It's been the long-talked-about dream of local music fans -- that we here in Madison should do something like South by Southwest, that we should become the Austin of the North.
This weekend, that dream won't seem so far-fetched.
The inaugural Forward Music Festival brings 72 bands to eight Madison venues this Friday and Saturday night. It's the most ambitious pop music event I've seen pass through town in my 16 years here. Arguably, it's the biggest gig Madison has ever hosted.
Will it have a lasting impact on our local scene?
That's what I asked four influential Madison musicians who are playing this weekend's festival. Predictably (this is Madison), there was no consensus.
Local songwriters want to believe FMF will transform the fate of local talent, but they're ready to carry on if it doesn't.
Here's a summary of the perspectives I heard on how FMF might change Madison music:
Crane Your Swan Neck
Cafe Montmartre, Friday, Sept. 19, 8 pm
Madison as a city has struggled to find a national voice, and the festival may draw a lot of attention here.
We'll be playing just when everyone is starting to get in line for Neko Case. But hopefully on their way, they'll walk by Cafe Montmartre and hear us playing.
The hope for the festival is that people from surrounding areas, maybe even from one of the coasts, will attend. It has the potential to give local bands exposure to audiences we don't normally play to.
The fact is, this festival is being mentioned in the national music press. That can't hurt.
I think the festival is going to show that Madison is working hard to improve our music scene and that we care about it.
The Frequency, Friday, Sept. 19, 9:30 pm
The impact of the festival remains to be seen, this being the first big event. I would hope it will make an impact. I try to remain positive. Beyond the festival, I've been really proud to be part of what's been going on in the Madison music scene for the past five-six years.
A lot of bands are staying here now and getting committed to building a scene. You see that especially with the bands on Crustacean and Sector Five Records - bands like Droids Attack.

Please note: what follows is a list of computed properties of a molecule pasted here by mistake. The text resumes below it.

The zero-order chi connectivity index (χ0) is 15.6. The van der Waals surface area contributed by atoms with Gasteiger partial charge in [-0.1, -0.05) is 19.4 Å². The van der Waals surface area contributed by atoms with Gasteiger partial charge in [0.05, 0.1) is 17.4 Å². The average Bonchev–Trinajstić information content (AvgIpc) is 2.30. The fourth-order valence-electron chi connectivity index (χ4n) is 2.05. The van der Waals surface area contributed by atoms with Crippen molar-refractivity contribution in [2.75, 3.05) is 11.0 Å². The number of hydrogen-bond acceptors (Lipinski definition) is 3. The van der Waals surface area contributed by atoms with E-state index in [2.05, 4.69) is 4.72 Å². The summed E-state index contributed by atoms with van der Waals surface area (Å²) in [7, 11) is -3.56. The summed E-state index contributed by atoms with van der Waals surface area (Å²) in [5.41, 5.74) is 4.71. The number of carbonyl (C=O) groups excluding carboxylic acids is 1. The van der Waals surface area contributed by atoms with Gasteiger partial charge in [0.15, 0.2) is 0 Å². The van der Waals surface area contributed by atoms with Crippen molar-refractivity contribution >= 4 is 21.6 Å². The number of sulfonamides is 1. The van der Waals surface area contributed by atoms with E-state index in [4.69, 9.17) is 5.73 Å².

I moved here in '91, and there were good acts then, too. But they would put out albums, and it was like a tree falling in the forest. Back then, people tended to see Madison as a stepping stone. If you wanted to make it, you had to move to a bigger city.
We're practicing for this show. We have a new record coming out next year and we'll be playing some new material from that.
The Box Social
Majestic Theater, Friday, Sept. 19, 4:30 pm (acoustic) and The Frequency, Saturday, Sept. 20, 5:30 pm
From my point of view, the Festival is a big deal. This seems a lot like South by Southwest in format and the fact that a lot of the bands playing are not from Wisconsin.
We're opening for Bob Mould. That means we'll be playing to an older crowd than usual. Any time we play for an established band, it's a great opportunity to be seen by people who wouldn't otherwise come to one of our shows.
We've also been asked to play an acoustic set, and that will be different for us. We're preparing for it. It definitely won't be just another show for us.
High Noon Saloon, Saturday, Sept. 20, 9 pm
It's a very ambitious project, and I'm curious to see how it turns out. I've always been skeptical that Madison could support a music scene at that level.
I've always tended to see Madison music as being supported by a small, tight-knit group of fans. They're the adventurous listeners who are willing to take a chance on a show even if they don't know the band.
I think the festival will bring in more fans that go to shows because they know a certain band and want to see them. Some local musicians might get seen by these people at the festival, but will they ever come out to see them again?
Droids Attack will treat this show like any other show. We always want to put on the best show we can.